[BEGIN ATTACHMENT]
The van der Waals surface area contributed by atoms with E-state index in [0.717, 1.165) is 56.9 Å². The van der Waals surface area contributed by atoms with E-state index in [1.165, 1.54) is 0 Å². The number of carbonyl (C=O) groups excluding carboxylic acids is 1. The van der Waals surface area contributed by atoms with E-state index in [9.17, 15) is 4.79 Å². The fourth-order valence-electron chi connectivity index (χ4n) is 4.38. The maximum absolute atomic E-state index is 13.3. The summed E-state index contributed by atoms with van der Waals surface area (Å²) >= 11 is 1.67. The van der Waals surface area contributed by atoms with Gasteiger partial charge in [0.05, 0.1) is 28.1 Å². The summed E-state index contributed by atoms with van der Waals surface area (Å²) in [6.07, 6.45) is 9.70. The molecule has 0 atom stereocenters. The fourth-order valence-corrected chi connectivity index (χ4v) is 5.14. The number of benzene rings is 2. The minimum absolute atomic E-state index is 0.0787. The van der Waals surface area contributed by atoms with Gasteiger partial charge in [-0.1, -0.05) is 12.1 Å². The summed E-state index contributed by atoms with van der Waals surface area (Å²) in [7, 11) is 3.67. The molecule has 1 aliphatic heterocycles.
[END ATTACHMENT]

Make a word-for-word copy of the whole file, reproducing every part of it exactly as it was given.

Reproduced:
The van der Waals surface area contributed by atoms with E-state index in [0.717, 1.165) is 56.9 Å². The van der Waals surface area contributed by atoms with E-state index in [1.165, 1.54) is 0 Å². The number of carbonyl (C=O) groups excluding carboxylic acids is 1. The van der Waals surface area contributed by atoms with E-state index in [9.17, 15) is 4.79 Å². The fourth-order valence-electron chi connectivity index (χ4n) is 4.38. The maximum absolute atomic E-state index is 13.3. The summed E-state index contributed by atoms with van der Waals surface area (Å²) >= 11 is 1.67. The van der Waals surface area contributed by atoms with Gasteiger partial charge in [0.05, 0.1) is 28.1 Å². The summed E-state index contributed by atoms with van der Waals surface area (Å²) in [6.07, 6.45) is 9.70. The molecule has 0 atom stereocenters. The fourth-order valence-corrected chi connectivity index (χ4v) is 5.14. The number of benzene rings is 2. The minimum absolute atomic E-state index is 0.0787. The van der Waals surface area contributed by atoms with Gasteiger partial charge in [-0.1, -0.05) is 12.1 Å². The summed E-state index contributed by atoms with van der Waals surface area (Å²) in [7, 11) is 3.67. The molecule has 1 aliphatic heterocycles.